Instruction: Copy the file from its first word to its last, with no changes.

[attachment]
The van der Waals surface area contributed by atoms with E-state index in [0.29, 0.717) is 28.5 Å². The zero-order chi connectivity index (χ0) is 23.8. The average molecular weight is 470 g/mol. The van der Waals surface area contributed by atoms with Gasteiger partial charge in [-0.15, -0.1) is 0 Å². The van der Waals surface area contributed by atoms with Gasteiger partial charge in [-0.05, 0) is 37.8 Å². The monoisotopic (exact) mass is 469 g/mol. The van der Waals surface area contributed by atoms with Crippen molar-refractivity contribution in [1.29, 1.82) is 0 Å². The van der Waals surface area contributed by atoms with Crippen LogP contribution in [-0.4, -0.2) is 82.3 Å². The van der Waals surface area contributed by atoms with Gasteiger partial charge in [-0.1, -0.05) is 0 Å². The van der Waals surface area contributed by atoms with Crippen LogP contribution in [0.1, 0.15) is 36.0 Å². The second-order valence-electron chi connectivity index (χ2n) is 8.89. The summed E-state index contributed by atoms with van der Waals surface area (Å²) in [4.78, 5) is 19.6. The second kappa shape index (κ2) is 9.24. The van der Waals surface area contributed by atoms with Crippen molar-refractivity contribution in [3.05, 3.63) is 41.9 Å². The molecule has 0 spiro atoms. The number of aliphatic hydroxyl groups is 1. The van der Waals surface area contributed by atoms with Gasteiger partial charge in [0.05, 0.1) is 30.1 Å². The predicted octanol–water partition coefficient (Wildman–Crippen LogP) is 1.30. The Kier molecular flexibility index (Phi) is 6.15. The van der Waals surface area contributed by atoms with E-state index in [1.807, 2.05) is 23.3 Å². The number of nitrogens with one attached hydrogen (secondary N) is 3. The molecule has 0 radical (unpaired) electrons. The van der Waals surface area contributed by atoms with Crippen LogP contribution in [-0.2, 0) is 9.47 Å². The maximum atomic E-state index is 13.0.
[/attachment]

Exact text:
The van der Waals surface area contributed by atoms with E-state index in [0.29, 0.717) is 28.5 Å². The zero-order chi connectivity index (χ0) is 23.8. The average molecular weight is 470 g/mol. The van der Waals surface area contributed by atoms with Gasteiger partial charge in [-0.15, -0.1) is 0 Å². The van der Waals surface area contributed by atoms with Gasteiger partial charge in [-0.05, 0) is 37.8 Å². The monoisotopic (exact) mass is 469 g/mol. The van der Waals surface area contributed by atoms with Crippen molar-refractivity contribution in [1.29, 1.82) is 0 Å². The van der Waals surface area contributed by atoms with Crippen LogP contribution in [-0.4, -0.2) is 82.3 Å². The van der Waals surface area contributed by atoms with Gasteiger partial charge in [-0.1, -0.05) is 0 Å². The van der Waals surface area contributed by atoms with Crippen LogP contribution in [0.1, 0.15) is 36.0 Å². The second-order valence-electron chi connectivity index (χ2n) is 8.89. The summed E-state index contributed by atoms with van der Waals surface area (Å²) in [4.78, 5) is 19.6. The second kappa shape index (κ2) is 9.24. The van der Waals surface area contributed by atoms with Crippen molar-refractivity contribution in [3.05, 3.63) is 41.9 Å². The molecule has 0 spiro atoms. The number of aliphatic hydroxyl groups is 1. The van der Waals surface area contributed by atoms with Gasteiger partial charge in [0.05, 0.1) is 30.1 Å². The predicted octanol–water partition coefficient (Wildman–Crippen LogP) is 1.30. The Kier molecular flexibility index (Phi) is 6.15. The van der Waals surface area contributed by atoms with E-state index in [1.807, 2.05) is 23.3 Å². The number of nitrogens with one attached hydrogen (secondary N) is 3. The molecule has 0 radical (unpaired) electrons. The van der Waals surface area contributed by atoms with Crippen LogP contribution in [-0.2, 0) is 9.47 Å². The maximum atomic E-state index is 13.0.